Will Social Security be part of your retirement income?
Programs like Social Security and defined benefit (pension) plans will help in retirement, but the uncertainty surrounding funding of these programs means that you may have to fill a gap in your retirement income.
In fact, Social Security is funded by taxes that are taken from your paycheck and in 2014 represented one of the largest portions of the U.S. budget at 24 percent.1 Plus people are living longer, meaning more years for retirees to receive Social Security benefits. Social Security can provide a foundation for retirement income, but for most retirees it will only make up 30-40% of their total retirement income.2
Starting in 2008, millions of baby boomers began to retire. It is expected that every year through 2025 another group of boomers will reach the early retirement age of 62 and begin to take advantage of Social Security payments. Boomers comprise the largest generation to pay into social security, which means more people will be taking money out while fewer people are paying money in. The result? Social Security benefits may gradually be depleted.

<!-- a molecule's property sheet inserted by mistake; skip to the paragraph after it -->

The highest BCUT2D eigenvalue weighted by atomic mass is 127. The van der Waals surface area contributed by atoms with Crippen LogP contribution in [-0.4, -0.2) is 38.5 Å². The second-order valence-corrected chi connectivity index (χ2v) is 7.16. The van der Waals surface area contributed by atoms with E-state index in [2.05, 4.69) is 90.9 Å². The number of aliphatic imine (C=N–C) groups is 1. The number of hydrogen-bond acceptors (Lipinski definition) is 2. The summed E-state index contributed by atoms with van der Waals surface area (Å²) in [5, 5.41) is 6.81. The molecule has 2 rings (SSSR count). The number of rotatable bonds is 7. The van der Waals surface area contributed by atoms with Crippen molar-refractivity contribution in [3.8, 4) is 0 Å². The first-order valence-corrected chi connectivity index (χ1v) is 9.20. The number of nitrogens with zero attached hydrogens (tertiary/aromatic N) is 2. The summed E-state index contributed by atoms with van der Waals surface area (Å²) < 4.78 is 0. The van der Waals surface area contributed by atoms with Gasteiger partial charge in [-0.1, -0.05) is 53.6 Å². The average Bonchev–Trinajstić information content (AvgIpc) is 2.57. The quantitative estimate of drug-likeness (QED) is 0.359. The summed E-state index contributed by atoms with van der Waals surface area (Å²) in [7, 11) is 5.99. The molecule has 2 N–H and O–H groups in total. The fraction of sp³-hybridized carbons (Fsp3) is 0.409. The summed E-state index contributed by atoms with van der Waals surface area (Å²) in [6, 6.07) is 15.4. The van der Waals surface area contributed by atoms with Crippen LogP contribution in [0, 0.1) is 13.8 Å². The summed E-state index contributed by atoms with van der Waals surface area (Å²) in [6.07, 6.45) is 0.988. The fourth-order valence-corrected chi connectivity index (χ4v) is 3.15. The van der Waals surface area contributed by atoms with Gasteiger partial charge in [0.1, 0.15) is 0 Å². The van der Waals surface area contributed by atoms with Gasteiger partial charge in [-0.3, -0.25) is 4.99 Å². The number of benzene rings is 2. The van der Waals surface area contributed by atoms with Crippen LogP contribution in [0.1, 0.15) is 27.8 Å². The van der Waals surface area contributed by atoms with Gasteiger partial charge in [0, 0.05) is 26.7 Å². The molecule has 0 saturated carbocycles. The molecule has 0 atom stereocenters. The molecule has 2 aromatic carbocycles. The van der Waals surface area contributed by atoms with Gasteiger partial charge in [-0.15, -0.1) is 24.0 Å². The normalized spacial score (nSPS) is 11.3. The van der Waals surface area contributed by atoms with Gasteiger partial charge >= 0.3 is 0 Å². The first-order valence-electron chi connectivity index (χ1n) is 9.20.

You may not want to rely fully on Social Security to support you financially in retirement. While benefits still may be available, they might not be enough to support your standard of living.
To find out how much you might receive from Social Security, you can use the Social Security Online Retirement Estimator. You can compare this estimate to your current income and project how much more you may need in retirement. Then, enroll in your defined contribution plan today to potentially fill the gap.
Talk with a Retirement Specialist if you have questions, and to get started investing for your future.
1Policy Basics: Where Do Our Federal Tax Dollars Go?, http://www.cbpp.org/research/policy-basics-where-do-our-federal-tax-dollars-go, accessed 01/06/2016
2”The Retirement Income Reference Book,” 2012 LIMRA